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2011 Media Literacy Conference Podcasts  

          

The biannual conference was an astounding success this year, check out our podcasts from selected speakers below.

 Keynote Speaker-

PLAY IN EDUCATION - AT THE CORE OF 21ST CENTURY LEARNING
Scot OsterweilEducator and Educational Consultan

Seminar Description:

This Keynote presentation will look at the very essence of learning in the 21st Century – It is what you do with knowledge and not just what you know that makes the difference. Scot Osterweil provides a view of learning that can be found in most creative efforts. He will share how the inspiration that can be routinely found in every day play can be seen in persistence, creativity, and problem solving… skills we wish we could see in school work. Students do the same when they create music, art, videos and fan fictions and share them with their friends on line. Game designer and MIT research director Scot Osterweil will discuss the power of learning in authentic context, and the role of imagination and identity in uncovering the hidden talents present in most students.

Scot Osterweil is the Creative Director of the MIT Education Arcade and a research director in the MIT Comparative Media Studies Program. He is a designer of award-winning educational games, working in both academic and commercial environments, and his work has focused on what is authentically playful in challenging academic subjects.  He has designed games for computers, handheld devices, and multi-player on-line environments. Scot is the creator of the acclaimed Zoombinis series of math and logic games, and leads a number of projects in the Education Arcade, including Vanished: The MIT/Smithsonian Curated Game (environmental science), Labyrinth (math), Kids Survey Network (data and statistics), Caduceus (medical science), and iCue (history and civics). He is a founding member, and Creative Director of the Learning Games Network (www.learninggamesnetwork.org) where he leads the Hewlett Foundation’s Open Language Learning Initiative (ESL).

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STUDENT AS TELEVISION JOURNALIST AND PRODUCER - WHAT WE LEARN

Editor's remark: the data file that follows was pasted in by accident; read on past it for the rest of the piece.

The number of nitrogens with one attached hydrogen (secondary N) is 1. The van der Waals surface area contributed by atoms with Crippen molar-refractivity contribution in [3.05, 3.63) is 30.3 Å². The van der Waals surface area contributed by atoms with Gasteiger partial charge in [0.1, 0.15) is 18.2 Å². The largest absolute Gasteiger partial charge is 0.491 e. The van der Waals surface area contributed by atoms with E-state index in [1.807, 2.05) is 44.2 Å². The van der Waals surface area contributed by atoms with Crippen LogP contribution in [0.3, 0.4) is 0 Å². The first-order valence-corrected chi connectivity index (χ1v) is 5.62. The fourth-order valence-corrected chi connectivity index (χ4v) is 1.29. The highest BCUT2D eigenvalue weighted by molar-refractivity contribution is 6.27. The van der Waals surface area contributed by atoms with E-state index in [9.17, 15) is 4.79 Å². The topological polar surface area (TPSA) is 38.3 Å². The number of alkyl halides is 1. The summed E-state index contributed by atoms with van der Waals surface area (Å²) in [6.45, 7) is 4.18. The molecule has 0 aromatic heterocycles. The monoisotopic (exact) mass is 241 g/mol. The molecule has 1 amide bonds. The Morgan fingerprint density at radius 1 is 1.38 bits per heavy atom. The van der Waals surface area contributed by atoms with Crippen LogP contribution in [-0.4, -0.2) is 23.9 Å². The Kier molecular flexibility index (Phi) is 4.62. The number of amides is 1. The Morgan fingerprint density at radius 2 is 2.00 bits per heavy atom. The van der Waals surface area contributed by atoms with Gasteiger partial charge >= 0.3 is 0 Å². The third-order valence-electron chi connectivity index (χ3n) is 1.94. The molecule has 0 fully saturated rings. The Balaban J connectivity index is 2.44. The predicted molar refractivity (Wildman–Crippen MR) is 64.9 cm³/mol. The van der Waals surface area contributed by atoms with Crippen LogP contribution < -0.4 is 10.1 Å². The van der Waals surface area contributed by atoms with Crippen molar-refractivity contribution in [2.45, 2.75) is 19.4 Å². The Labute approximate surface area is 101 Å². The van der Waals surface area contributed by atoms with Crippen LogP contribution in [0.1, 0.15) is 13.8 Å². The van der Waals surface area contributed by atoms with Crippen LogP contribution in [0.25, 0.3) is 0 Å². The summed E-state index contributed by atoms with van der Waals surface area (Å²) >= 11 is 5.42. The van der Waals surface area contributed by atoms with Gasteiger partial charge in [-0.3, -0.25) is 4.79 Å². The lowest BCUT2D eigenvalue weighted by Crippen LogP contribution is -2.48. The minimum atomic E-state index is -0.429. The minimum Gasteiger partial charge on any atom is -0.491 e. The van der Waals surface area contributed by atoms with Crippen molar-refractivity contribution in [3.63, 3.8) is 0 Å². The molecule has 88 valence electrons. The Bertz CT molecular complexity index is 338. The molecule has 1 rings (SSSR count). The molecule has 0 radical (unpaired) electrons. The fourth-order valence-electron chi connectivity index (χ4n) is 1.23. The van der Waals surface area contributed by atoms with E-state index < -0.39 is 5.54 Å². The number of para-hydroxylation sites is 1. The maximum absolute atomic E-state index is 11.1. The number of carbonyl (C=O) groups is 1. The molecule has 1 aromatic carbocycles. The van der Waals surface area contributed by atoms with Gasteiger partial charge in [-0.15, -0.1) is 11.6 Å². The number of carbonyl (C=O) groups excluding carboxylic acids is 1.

Panel Moderator:
Alan Michel - Director, HOME, Inc.

Panel:
Kevin Escobar - Summer program Teacher and Student at Suffolk University

Thomas Goodwin - Media Lab Coordinator at Young Achievers Mathematics and Science  K-8 Pilot School and TeenTV coordinator

Students - TeenTV program at English High School and Boston Day and Evening Academy
 

Panel Discussion Description:

Using on line research, project development tools, scripts, storyboards and creative team approaches to their projects, students develop their half hour location magazine style TV shows. We will take a look at the challenges that are inherent in this ambitious project and how student progress was encouraged and measured leading to award winning shows that air in Boston, New York, Philadelphia, Kansas City and 26 other cities and towns across the country.

 

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WRITING WINNING TECHNOLOGY GRANT PROPOSALS: FINDING & ALLOCATING RESOURCES FOR MEDIA LITERACY AND TECHNOLOGY  

Presenter:
Angela Johnson

Assistant Vice President for Leadership and Annual Giving for United Way of Massachusetts Bay and Merrimack Valley. Prior to working for United Way, Angela served for two and half years as Director of Annual Funds and Special Gifts for Mount Holyoke College. During her time at MHC, she led the MHC Annual Fund efforts to raise a record $8.56 million in FY07, a record that still holds today. 




Seminar Description: